New trees have rugby roots

By Roger Moroney

The Hawke's Bay landscape is set to be greened out to the tune of 3000 new trees next month as part of the final stage of the national Living Legends conservation and planting project.

The trees will be planted across the Ahuriri Estuary, which is one of 14 locations around the country in which more than 40,000 native trees will be planted this year.

Living Legends was set up in 2011 to leave a legacy of New Zealand hosting the Rugby World Cup by planting trees using volunteers and living rugby legends throughout the country.

The rugby legends were selected that year by each region's provincial rugby union based on their significant contribution to the game in New Zealand.

The Bay's rugby legend is New Zealand Rugby Union president Ian MacRae.

Mr MacRae said he was delighted to be involved with such a worthy programme, although sorry that because of his commitments with the NZRU he would not be able to take part in the August 17 planting at the estuary.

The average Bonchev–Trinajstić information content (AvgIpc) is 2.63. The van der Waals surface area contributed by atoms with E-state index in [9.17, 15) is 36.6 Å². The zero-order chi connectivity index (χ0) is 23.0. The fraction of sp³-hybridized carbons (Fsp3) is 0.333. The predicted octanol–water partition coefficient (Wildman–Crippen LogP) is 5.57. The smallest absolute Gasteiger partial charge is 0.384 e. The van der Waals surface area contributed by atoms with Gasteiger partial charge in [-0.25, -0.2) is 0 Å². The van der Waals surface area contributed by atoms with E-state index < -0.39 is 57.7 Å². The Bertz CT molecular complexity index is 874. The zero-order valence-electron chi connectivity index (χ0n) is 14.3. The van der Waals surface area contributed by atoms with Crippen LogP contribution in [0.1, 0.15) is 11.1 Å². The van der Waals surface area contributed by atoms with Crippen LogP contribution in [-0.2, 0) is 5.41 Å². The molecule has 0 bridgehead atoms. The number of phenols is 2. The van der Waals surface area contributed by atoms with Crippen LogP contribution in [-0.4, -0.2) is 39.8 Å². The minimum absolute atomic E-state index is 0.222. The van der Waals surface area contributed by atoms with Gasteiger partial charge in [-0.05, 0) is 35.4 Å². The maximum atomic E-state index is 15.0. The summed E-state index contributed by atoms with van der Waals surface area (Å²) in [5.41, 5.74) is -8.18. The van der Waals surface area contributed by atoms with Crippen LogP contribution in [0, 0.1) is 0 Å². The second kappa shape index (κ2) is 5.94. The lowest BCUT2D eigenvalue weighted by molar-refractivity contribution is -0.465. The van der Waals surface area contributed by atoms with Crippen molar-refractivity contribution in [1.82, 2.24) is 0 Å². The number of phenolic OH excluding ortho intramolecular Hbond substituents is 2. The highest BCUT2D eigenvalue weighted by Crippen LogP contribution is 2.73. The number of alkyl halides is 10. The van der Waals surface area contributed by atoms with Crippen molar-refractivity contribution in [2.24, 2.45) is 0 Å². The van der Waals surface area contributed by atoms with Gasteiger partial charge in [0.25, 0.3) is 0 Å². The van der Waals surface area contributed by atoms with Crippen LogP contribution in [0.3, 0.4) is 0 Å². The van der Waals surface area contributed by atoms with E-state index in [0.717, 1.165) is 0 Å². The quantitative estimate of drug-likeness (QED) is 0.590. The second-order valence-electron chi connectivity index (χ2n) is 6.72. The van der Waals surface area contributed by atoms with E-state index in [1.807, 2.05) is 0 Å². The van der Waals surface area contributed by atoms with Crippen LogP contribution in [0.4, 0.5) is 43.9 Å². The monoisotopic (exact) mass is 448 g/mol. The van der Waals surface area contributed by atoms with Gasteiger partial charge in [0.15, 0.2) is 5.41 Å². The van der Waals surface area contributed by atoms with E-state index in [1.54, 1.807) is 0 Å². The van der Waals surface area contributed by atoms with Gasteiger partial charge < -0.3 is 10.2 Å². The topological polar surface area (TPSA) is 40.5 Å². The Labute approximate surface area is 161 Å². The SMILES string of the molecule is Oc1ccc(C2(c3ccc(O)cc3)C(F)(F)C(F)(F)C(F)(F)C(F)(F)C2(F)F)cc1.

"It is a fantastic project that brings together rugby and conservation, and a privilege to be able to make a difference to New Zealand for generations to come."

He said he was "honoured" to be part of it.

After the August day, which will bring an end to the programme, volunteers will have planted 10,200 native trees throughout the estuary landscape. Throughout the country, 170,000 native trees will have been planted.

Volunteers wanting to take part must register their interest through the website,

Registrations for the Bay planting, which will take place between 9am and noon, will close on August 14.


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